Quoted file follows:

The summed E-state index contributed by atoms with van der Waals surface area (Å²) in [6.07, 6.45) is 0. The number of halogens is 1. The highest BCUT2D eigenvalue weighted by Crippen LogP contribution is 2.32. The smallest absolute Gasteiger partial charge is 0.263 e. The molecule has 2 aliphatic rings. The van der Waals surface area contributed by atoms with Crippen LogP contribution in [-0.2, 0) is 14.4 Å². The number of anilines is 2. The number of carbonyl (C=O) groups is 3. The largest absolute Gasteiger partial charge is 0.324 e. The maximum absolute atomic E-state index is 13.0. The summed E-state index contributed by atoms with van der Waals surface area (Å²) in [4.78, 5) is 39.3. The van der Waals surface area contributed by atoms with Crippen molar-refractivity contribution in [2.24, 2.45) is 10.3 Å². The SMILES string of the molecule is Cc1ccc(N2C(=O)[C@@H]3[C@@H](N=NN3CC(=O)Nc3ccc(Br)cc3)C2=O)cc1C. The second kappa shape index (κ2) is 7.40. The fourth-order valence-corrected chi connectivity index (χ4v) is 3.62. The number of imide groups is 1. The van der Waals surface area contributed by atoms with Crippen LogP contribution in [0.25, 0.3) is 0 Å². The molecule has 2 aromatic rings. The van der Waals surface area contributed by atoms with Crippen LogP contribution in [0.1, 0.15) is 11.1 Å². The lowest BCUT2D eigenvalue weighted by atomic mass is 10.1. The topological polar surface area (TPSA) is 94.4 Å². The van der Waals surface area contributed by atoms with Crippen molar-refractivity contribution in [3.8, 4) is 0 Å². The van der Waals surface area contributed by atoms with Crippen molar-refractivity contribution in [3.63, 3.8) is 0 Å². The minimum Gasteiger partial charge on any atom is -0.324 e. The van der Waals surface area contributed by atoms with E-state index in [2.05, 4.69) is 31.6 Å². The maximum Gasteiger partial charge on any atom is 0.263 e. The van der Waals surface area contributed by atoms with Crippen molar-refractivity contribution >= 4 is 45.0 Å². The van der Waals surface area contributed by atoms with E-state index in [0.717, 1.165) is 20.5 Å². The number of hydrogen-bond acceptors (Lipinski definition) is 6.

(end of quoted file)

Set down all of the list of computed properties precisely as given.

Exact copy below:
The summed E-state index contributed by atoms with van der Waals surface area (Å²) in [6.07, 6.45) is 0. The number of halogens is 1. The highest BCUT2D eigenvalue weighted by Crippen LogP contribution is 2.32. The smallest absolute Gasteiger partial charge is 0.263 e. The molecule has 2 aliphatic rings. The van der Waals surface area contributed by atoms with Crippen LogP contribution in [-0.2, 0) is 14.4 Å². The number of anilines is 2. The number of carbonyl (C=O) groups is 3. The largest absolute Gasteiger partial charge is 0.324 e. The maximum absolute atomic E-state index is 13.0. The summed E-state index contributed by atoms with van der Waals surface area (Å²) in [4.78, 5) is 39.3. The van der Waals surface area contributed by atoms with Crippen molar-refractivity contribution in [2.24, 2.45) is 10.3 Å². The SMILES string of the molecule is Cc1ccc(N2C(=O)[C@@H]3[C@@H](N=NN3CC(=O)Nc3ccc(Br)cc3)C2=O)cc1C. The second kappa shape index (κ2) is 7.40. The fourth-order valence-corrected chi connectivity index (χ4v) is 3.62. The number of imide groups is 1. The van der Waals surface area contributed by atoms with Crippen LogP contribution in [0.25, 0.3) is 0 Å². The molecule has 2 aromatic rings. The van der Waals surface area contributed by atoms with Crippen LogP contribution in [0.1, 0.15) is 11.1 Å². The lowest BCUT2D eigenvalue weighted by atomic mass is 10.1. The topological polar surface area (TPSA) is 94.4 Å². The van der Waals surface area contributed by atoms with Crippen molar-refractivity contribution in [3.8, 4) is 0 Å². The van der Waals surface area contributed by atoms with Crippen molar-refractivity contribution in [3.63, 3.8) is 0 Å². The minimum Gasteiger partial charge on any atom is -0.324 e. The van der Waals surface area contributed by atoms with E-state index in [2.05, 4.69) is 31.6 Å². The maximum Gasteiger partial charge on any atom is 0.263 e. The van der Waals surface area contributed by atoms with Crippen molar-refractivity contribution >= 4 is 45.0 Å². The van der Waals surface area contributed by atoms with E-state index in [0.717, 1.165) is 20.5 Å². The number of hydrogen-bond acceptors (Lipinski definition) is 6.